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itself would lead to a new prosecution. Is that the case? I am not sure. It is simply one matter to which the court must have regard.

Lord Goldsmith: Indeed it is a matter to which the court is required to have regard. Reverting to our previous discussions, I do not doubt that the court would look very hard indeed at that particular matter.

Earl Russell: Does the noble and learned Lord agree with the view once expressed in this Chamber by the noble and learned Lord, Lord Simon of Glaisdale, that the words "have regard to" mean almost exactly nothing?

Lord Goldsmith: I am not aware of the occasion on which the noble and learned Lord, Lord Simon of Glaisdale, made that remark. I have enormous respect for him, not least because he is also a former Law Officer; indeed, the oldest surviving former Law Officer since the sad demise of Lord Shawcross. I do not know the context in which he said it and I certainly would assert that it is significant, important and of the greatest moment that Clause 73(2) requires the court to have regard, in considering the interests of justice, to a number of specific matters.

I have no doubt that the Court of Appeal—in which I have great confidence, as do all noble Lords—will consider this properly and take it into account. I do not accept that it would need always and in every case to be a knock-out blow, but that would be for the Court of Appeal to determine. Ultimately the Court of Appeal will be concerned with what is required in the interests of justice. Those interests of justice certainly will require a consideration of the position of the defendant and whether on the first occasion the trial ought to have been dealt with in a different way, but that may not be the only consideration to which the Court of Appeal will have regard. However, that is for the court to decide.

The noble Lord, Lord Carlisle of Bucklow, suggested that at this stage I should deal with the point that this is a more generous test than that applied to the defence. With respect, I do not believe that that is right. The defence will be able to appeal. For example, the Criminal Complaints Review Commission may bring before the Court of Appeal new evidence which could have been adduced before, but which had not been. Indeed, that is a circumstance in which matters are brought back to the Court of Appeal and it would be surprising if it were not. It would be very surprising if the law stated that where a miscarriage of justice had taken place because of the incompetence of the lawyers acting for the defendant, there was no means by which that could be corrected by the Court of Appeal.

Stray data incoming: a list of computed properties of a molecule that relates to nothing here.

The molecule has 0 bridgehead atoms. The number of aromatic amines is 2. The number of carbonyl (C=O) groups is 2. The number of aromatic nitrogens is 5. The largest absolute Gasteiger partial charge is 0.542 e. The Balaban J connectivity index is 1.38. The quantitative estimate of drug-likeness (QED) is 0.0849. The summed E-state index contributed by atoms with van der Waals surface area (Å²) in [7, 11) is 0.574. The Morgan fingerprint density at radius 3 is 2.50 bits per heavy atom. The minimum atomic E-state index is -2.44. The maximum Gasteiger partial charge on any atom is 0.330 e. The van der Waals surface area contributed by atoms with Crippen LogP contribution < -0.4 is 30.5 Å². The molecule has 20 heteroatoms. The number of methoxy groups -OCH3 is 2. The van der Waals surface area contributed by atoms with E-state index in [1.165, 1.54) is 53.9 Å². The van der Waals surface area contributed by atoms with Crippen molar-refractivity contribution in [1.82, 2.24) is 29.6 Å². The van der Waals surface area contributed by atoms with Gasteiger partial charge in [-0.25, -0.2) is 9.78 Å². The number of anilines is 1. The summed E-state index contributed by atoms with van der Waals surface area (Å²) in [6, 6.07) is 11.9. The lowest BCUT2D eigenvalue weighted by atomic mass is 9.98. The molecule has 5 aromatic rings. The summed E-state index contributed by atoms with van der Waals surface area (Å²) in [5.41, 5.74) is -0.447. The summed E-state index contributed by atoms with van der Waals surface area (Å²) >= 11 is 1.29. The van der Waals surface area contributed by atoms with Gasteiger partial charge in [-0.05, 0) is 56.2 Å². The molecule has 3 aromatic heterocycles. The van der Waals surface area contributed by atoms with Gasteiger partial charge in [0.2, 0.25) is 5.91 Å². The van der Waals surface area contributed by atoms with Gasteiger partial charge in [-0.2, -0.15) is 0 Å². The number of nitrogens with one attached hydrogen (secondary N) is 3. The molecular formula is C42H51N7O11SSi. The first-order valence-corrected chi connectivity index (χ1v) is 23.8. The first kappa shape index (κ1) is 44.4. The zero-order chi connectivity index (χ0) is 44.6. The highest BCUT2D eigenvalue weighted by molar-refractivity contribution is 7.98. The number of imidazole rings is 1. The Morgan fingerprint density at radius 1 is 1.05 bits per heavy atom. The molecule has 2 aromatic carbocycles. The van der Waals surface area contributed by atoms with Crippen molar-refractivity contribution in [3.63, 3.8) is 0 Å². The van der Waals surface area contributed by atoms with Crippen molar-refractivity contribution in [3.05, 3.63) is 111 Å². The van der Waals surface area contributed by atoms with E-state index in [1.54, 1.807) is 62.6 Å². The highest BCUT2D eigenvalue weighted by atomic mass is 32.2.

I think that the noble Lord might have had in mind the principle which applies in civil cases, but which is an entirely different circumstance. So this is not more generous to the prosecution; quite the reverse, it remains a much narrower test.

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However, I sought to suggest that there are three objections to the proposed amendment. First, it would give rise inevitably to extensive legal debate about whether any particular piece of evidence could or should have been produced by the police at an earlier stage. Secondly, it would replace an objective threshold test with a more subjective one, which might result in the exclusion of evidence which had not previously been put before the court, but which might otherwise be regarded as compelling.

Thirdly, it is right that the Court of Appeal should consider the nature of any evidence which has not previously been adduced, but which might be compelling in terms of the case against the acquitted person, and reach a decision about whether it is in the interests of justice and the interests of the whole community, for a retrial to proceed, taking all the relevant factors into account.

The right way of providing an appropriate safeguard against those who are looking for a second bite of the cherry is to include this important requirement in Clause 73. That is the answer both to the amendment of the noble Baroness and to the amendment of the noble Lord, Lord Thomas.

Viscount Colville of Culross: I am not troubled that there is a very strict test about what is compelling or that there is a very strict burden on the Court of Appeal under Clause 73. However, if we are trying to tighten up the matter, I wonder whether this really is new. If it is not new, we have a very loose and slack test.

The difficulty with the Bill as it stands is that there is nothing to suggest that this really is new—it has just not been adduced before. Although the failure to adduce it may not be due to incompetence, the fact is that it has not been adduced. I would be much happier about the whole of Part 10 if "new" meant new.